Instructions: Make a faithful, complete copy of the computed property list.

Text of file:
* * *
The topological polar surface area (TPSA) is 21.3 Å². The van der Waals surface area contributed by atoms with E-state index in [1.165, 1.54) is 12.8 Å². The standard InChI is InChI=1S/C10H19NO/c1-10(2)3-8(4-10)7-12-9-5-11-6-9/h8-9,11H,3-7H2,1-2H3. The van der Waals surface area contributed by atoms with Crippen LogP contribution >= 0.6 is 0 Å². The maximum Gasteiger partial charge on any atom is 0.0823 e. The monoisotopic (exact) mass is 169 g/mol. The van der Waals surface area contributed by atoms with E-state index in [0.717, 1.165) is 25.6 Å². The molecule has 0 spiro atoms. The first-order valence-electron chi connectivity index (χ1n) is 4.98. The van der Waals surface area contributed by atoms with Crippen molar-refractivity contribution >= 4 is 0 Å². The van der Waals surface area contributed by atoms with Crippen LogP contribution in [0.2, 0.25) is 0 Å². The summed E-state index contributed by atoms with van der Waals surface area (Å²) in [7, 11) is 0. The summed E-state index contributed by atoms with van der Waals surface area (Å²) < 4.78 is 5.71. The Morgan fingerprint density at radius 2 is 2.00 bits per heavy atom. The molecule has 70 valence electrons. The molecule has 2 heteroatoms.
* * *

The topological polar surface area (TPSA) is 21.3 Å². The van der Waals surface area contributed by atoms with E-state index in [1.165, 1.54) is 12.8 Å². The standard InChI is InChI=1S/C10H19NO/c1-10(2)3-8(4-10)7-12-9-5-11-6-9/h8-9,11H,3-7H2,1-2H3. The van der Waals surface area contributed by atoms with Crippen LogP contribution >= 0.6 is 0 Å². The maximum Gasteiger partial charge on any atom is 0.0823 e. The monoisotopic (exact) mass is 169 g/mol. The van der Waals surface area contributed by atoms with E-state index in [0.717, 1.165) is 25.6 Å². The molecule has 0 spiro atoms. The first-order valence-electron chi connectivity index (χ1n) is 4.98. The van der Waals surface area contributed by atoms with Crippen molar-refractivity contribution >= 4 is 0 Å². The van der Waals surface area contributed by atoms with Crippen LogP contribution in [0.2, 0.25) is 0 Å². The summed E-state index contributed by atoms with van der Waals surface area (Å²) in [7, 11) is 0. The summed E-state index contributed by atoms with van der Waals surface area (Å²) < 4.78 is 5.71. The Morgan fingerprint density at radius 2 is 2.00 bits per heavy atom. The molecule has 70 valence electrons. The molecule has 2 heteroatoms.